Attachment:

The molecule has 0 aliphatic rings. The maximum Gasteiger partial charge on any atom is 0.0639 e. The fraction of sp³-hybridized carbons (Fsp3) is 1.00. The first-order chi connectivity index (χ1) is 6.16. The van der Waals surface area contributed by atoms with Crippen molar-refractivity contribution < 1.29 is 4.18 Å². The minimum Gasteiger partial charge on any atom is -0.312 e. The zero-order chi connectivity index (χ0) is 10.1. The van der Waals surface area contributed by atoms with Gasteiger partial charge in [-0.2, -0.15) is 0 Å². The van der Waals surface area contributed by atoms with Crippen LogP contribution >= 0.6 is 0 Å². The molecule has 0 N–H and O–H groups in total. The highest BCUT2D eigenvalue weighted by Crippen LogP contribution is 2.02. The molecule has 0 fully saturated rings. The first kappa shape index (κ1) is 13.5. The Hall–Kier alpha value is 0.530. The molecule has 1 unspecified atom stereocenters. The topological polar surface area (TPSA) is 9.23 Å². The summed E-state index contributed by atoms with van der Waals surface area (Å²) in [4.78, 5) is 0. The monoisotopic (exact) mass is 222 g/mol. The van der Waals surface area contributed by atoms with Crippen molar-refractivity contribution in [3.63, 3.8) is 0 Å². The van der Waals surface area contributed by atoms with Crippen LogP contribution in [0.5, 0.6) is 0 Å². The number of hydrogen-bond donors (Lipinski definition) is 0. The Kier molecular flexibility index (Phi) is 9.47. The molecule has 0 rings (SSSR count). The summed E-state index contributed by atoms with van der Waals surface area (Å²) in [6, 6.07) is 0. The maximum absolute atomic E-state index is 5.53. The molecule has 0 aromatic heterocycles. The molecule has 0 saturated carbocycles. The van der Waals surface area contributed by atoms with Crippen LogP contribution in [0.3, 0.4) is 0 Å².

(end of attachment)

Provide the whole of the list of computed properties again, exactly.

The molecule has 0 aliphatic rings. The maximum Gasteiger partial charge on any atom is 0.0639 e. The fraction of sp³-hybridized carbons (Fsp3) is 1.00. The first-order chi connectivity index (χ1) is 6.16. The van der Waals surface area contributed by atoms with Crippen molar-refractivity contribution < 1.29 is 4.18 Å². The minimum Gasteiger partial charge on any atom is -0.312 e. The zero-order chi connectivity index (χ0) is 10.1. The van der Waals surface area contributed by atoms with Gasteiger partial charge in [-0.2, -0.15) is 0 Å². The van der Waals surface area contributed by atoms with Crippen LogP contribution >= 0.6 is 0 Å². The molecule has 0 N–H and O–H groups in total. The highest BCUT2D eigenvalue weighted by Crippen LogP contribution is 2.02. The molecule has 0 fully saturated rings. The first kappa shape index (κ1) is 13.5. The Hall–Kier alpha value is 0.530. The molecule has 1 unspecified atom stereocenters. The topological polar surface area (TPSA) is 9.23 Å². The summed E-state index contributed by atoms with van der Waals surface area (Å²) in [4.78, 5) is 0. The monoisotopic (exact) mass is 222 g/mol. The van der Waals surface area contributed by atoms with Crippen molar-refractivity contribution in [3.63, 3.8) is 0 Å². The van der Waals surface area contributed by atoms with Crippen LogP contribution in [0.5, 0.6) is 0 Å². The number of hydrogen-bond donors (Lipinski definition) is 0. The Kier molecular flexibility index (Phi) is 9.47. The molecule has 0 rings (SSSR count). The summed E-state index contributed by atoms with van der Waals surface area (Å²) in [6, 6.07) is 0. The maximum absolute atomic E-state index is 5.53. The molecule has 0 aromatic heterocycles. The molecule has 0 saturated carbocycles. The van der Waals surface area contributed by atoms with Crippen LogP contribution in [0.3, 0.4) is 0 Å².